Simply Testable Updates #107: Improvements to: Broken Link Checking, URL Discovery, Background Process Management
September 17, 2014
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This is the 107th of weekly progress updates on the development of Simply Testable, your professional automated web frontend testing service providing one-click testing for your entire site.
This week I dealt with improving broken link checking, URL discovery and the management of background processes. Podcast ads are finalised but are yet to run.
Broken Link Checking
I included the phrase 'broken link checking improvements' in the subject of last week's newsletter and then promptly neglected to write about the matter in the newsletter itself. I'll try again now.
I noticed a site-wide broken link test for redislabs.com was taking a long time. A very long time. A very, very long time.
Most of the time there's nothing that can be done about this: if a given page being tested contains a large amount of links and/or contains links to slow-to-respond websites or services, a broken link test for the page is going to take some time.
Sometimes a very long-running test indicates a problem and so in this case I investigated a little further. But before I get into that, we need a bit of background.
If I know a given link in page X was working one minute ago and I discover the same link in page Y, I can, with confidence, mark that same link in as 'working' without needing to actually test page Y. As a full-site broken link test progresses, each as-yet untested page is compared to those already tested to find links that have already been checked. This speeds up the broken link checking process by quite a bit.
In the case of the test for redislabs.com, past test results were having no effect on the speed of the test. Each page to be tested paid no attention to the results of the pages already tested. This could happen if all pages of a site contained a unique collection of links not present on any other page but that wasn't the case here.
In this case, redislabs.com was not willing to give our broken link pre-processor any web pages. Therefore just before a page was about to be tested, we couldn't compare the content of the page to past results within the same test.
A quick fix for how we retrieve web pages sorted that out, brining down the time required to carry out a full-site broken link test for redislabs.com down from about 30 minutes to 4 minutes.
For sites that don't have an XML sitemap, we first crawl the site to find pages to test. The site is crawled and URLs are collected until the collection of unique URLs reaches a given limit.
I recently made some changes to speed this process up and to find a broader range of pages.
URLs containing fragments (that's the technical name for a URL that ends with #something) were previously considered unique. This is not technically true. The URL fragment is never passed by a web client to a web server and, even if this does happen, the web server will ignore the fragment when responding with a page as URL fragments are purely a client side feature.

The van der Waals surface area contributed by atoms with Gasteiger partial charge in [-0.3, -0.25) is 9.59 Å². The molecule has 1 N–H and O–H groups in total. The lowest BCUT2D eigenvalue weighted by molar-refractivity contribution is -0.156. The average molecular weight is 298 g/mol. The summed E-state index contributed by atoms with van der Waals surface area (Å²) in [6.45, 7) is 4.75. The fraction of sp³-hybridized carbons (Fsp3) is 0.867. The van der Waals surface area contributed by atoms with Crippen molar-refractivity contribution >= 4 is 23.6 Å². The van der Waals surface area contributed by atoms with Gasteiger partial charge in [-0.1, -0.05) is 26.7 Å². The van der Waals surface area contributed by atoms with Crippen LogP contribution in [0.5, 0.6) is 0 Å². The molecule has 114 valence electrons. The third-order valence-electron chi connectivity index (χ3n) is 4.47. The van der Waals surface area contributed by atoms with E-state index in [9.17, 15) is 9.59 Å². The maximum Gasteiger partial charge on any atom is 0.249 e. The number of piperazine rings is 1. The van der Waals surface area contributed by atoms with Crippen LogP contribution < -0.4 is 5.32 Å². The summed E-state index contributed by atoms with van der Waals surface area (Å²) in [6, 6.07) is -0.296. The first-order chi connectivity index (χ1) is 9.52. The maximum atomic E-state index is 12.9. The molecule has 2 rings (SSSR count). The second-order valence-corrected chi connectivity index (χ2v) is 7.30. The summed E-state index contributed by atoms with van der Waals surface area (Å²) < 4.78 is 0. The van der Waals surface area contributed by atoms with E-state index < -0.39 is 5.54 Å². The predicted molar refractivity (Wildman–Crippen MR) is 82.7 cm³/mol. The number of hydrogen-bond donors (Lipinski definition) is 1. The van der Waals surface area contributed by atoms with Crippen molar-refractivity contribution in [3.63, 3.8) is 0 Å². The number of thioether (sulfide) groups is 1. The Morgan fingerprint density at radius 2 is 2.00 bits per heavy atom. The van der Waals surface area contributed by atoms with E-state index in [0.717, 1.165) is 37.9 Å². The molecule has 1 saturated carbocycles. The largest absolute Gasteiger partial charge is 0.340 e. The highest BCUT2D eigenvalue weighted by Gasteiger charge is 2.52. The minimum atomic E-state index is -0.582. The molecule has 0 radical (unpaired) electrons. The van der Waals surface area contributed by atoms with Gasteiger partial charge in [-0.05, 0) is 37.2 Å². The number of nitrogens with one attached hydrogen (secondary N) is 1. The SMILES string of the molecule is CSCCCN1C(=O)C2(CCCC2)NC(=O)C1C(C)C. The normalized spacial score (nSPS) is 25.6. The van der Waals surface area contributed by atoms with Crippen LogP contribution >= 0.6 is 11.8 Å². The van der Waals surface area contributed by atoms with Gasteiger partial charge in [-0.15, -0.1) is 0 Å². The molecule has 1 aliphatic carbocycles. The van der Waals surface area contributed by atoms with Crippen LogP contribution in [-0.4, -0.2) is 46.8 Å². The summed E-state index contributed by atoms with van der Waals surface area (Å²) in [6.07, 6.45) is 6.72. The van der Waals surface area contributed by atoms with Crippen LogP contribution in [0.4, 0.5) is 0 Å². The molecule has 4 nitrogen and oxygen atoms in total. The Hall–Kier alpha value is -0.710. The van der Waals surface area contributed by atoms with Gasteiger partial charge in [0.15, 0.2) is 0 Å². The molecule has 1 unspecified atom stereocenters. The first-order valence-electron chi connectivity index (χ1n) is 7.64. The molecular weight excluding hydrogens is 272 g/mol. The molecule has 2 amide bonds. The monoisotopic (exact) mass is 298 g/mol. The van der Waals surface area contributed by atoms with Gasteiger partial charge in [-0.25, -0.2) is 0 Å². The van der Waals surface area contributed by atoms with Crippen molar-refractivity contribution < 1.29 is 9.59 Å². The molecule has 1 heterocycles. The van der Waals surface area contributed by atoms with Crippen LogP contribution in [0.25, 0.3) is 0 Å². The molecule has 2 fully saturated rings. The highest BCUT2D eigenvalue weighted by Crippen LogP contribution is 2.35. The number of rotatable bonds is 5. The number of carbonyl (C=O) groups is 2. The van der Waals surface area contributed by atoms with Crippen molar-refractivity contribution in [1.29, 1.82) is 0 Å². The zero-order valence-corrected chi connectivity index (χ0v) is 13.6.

In other words, visiting http://example.com/#foo and http://example.com/#bar will return the same content from the server.
The URL discovery process now ignores the fragment part of URL, allowing a broader range of URLs to be collected. This also means that, once the crawling process has finished, each page will be tested only once.
Background Process Management
Almost all the work that goes on when a test is carried out occurs in background processes. If this weren't the case, you'd click the [start] button for a new test, stare blankly at a spinning browser that displays no feedback and then get some results after however long it may take to run the test.
Chances are you'd not stick around long enough and you would presume that Simply Testable is broken. So that's not good.
Also the chances of running a full-site test in one continuous process without something breaking and causing the whole test to fail is next to nothing. Almost all full-site tests would offer no feedback and would, most likely, fail after an indeterminable amount of time. That's not so good either.
This is why we carry out anything but the most simple actions within background processes.
We use two pieces of technology for this to work: a background job storage and processing system called resque and something to manage the resque workers as they go about their work.
Until recently we used the first PHP port of resque that I happened to come across about two years ago and our own set of background process worker management tools to keep things ticking over.
At one point in time this appeared to work. Over time it became apparent that this didn't work for various reasons.
I'm now switching over to using the most popular and most continually-updated PHP port of resque that currently exists and am using supervisor to manage the background processes.
This better addresses some problems I've seen over the past two years and should result in a much more stable system.
Over the next week or so I'll be hunting down further podcasts in which I can advertise and will ponder various other ways to promote the service.
As always, if you'd like to see web testing you find boring handled automatically for you, add a suggestion or vote up those that interest you. This really helps.
Feedback, thoughts or ideas: email email@example.com, follow @simplytestable or keep an eye on the Simply Testable blog.